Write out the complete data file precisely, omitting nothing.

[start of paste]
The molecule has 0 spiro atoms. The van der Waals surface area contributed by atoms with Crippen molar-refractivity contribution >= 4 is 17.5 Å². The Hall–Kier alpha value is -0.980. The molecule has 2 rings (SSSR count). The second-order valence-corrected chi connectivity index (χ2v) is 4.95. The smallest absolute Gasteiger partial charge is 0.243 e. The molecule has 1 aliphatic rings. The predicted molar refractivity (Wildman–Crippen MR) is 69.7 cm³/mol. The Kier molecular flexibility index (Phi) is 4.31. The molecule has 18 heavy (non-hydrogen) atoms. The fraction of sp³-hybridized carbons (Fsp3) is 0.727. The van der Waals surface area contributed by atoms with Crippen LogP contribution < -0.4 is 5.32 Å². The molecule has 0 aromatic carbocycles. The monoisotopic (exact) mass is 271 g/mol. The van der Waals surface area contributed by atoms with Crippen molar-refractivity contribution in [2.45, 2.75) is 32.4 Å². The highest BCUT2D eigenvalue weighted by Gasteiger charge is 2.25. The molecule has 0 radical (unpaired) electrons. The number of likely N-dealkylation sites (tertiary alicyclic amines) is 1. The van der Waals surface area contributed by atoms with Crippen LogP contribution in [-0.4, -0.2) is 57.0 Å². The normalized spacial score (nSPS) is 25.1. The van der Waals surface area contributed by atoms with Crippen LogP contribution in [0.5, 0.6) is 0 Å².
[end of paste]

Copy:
The molecule has 0 spiro atoms. The van der Waals surface area contributed by atoms with Crippen molar-refractivity contribution >= 4 is 17.5 Å². The Hall–Kier alpha value is -0.980. The molecule has 2 rings (SSSR count). The second-order valence-corrected chi connectivity index (χ2v) is 4.95. The smallest absolute Gasteiger partial charge is 0.243 e. The molecule has 1 aliphatic rings. The predicted molar refractivity (Wildman–Crippen MR) is 69.7 cm³/mol. The Kier molecular flexibility index (Phi) is 4.31. The molecule has 18 heavy (non-hydrogen) atoms. The fraction of sp³-hybridized carbons (Fsp3) is 0.727. The van der Waals surface area contributed by atoms with Crippen LogP contribution < -0.4 is 5.32 Å². The molecule has 0 aromatic carbocycles. The monoisotopic (exact) mass is 271 g/mol. The van der Waals surface area contributed by atoms with Crippen molar-refractivity contribution in [2.45, 2.75) is 32.4 Å². The highest BCUT2D eigenvalue weighted by Gasteiger charge is 2.25. The molecule has 0 radical (unpaired) electrons. The number of likely N-dealkylation sites (tertiary alicyclic amines) is 1. The van der Waals surface area contributed by atoms with Crippen LogP contribution in [-0.4, -0.2) is 57.0 Å². The normalized spacial score (nSPS) is 25.1. The van der Waals surface area contributed by atoms with Crippen LogP contribution in [0.5, 0.6) is 0 Å².